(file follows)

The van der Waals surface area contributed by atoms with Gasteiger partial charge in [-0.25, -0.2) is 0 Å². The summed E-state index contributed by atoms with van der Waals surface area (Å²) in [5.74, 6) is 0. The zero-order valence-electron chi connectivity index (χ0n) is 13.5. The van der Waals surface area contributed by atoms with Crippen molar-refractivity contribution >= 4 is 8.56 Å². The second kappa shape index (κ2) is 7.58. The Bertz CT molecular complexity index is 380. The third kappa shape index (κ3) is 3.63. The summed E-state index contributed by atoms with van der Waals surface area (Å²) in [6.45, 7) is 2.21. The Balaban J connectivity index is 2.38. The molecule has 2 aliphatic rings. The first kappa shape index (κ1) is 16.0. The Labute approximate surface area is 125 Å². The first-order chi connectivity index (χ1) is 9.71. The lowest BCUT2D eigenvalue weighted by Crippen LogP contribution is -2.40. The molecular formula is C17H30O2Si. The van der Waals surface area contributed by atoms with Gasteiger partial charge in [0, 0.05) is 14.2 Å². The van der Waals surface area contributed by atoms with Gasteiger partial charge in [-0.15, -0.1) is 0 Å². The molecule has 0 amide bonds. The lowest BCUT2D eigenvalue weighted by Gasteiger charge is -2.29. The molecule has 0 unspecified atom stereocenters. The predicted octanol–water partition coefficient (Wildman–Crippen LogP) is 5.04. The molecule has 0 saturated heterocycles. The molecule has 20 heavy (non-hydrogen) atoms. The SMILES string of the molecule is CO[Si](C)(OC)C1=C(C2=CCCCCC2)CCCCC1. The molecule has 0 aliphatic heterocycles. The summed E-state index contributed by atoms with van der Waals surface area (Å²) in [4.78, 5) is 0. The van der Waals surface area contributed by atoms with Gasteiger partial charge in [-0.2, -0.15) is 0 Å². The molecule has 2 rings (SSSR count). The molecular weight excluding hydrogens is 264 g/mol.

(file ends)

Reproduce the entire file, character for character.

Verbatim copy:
The van der Waals surface area contributed by atoms with Gasteiger partial charge in [-0.25, -0.2) is 0 Å². The summed E-state index contributed by atoms with van der Waals surface area (Å²) in [5.74, 6) is 0. The zero-order valence-electron chi connectivity index (χ0n) is 13.5. The van der Waals surface area contributed by atoms with Crippen molar-refractivity contribution >= 4 is 8.56 Å². The second kappa shape index (κ2) is 7.58. The Bertz CT molecular complexity index is 380. The third kappa shape index (κ3) is 3.63. The summed E-state index contributed by atoms with van der Waals surface area (Å²) in [6.45, 7) is 2.21. The Balaban J connectivity index is 2.38. The molecule has 2 aliphatic rings. The first kappa shape index (κ1) is 16.0. The Labute approximate surface area is 125 Å². The first-order chi connectivity index (χ1) is 9.71. The lowest BCUT2D eigenvalue weighted by Crippen LogP contribution is -2.40. The molecular formula is C17H30O2Si. The van der Waals surface area contributed by atoms with Gasteiger partial charge in [0, 0.05) is 14.2 Å². The van der Waals surface area contributed by atoms with Gasteiger partial charge in [-0.15, -0.1) is 0 Å². The molecule has 0 amide bonds. The lowest BCUT2D eigenvalue weighted by Gasteiger charge is -2.29. The molecule has 0 unspecified atom stereocenters. The predicted octanol–water partition coefficient (Wildman–Crippen LogP) is 5.04. The molecule has 0 saturated heterocycles. The molecule has 20 heavy (non-hydrogen) atoms. The SMILES string of the molecule is CO[Si](C)(OC)C1=C(C2=CCCCCC2)CCCCC1. The molecule has 0 aliphatic heterocycles. The summed E-state index contributed by atoms with van der Waals surface area (Å²) in [4.78, 5) is 0. The van der Waals surface area contributed by atoms with Gasteiger partial charge in [-0.2, -0.15) is 0 Å². The molecule has 2 rings (SSSR count). The molecular weight excluding hydrogens is 264 g/mol.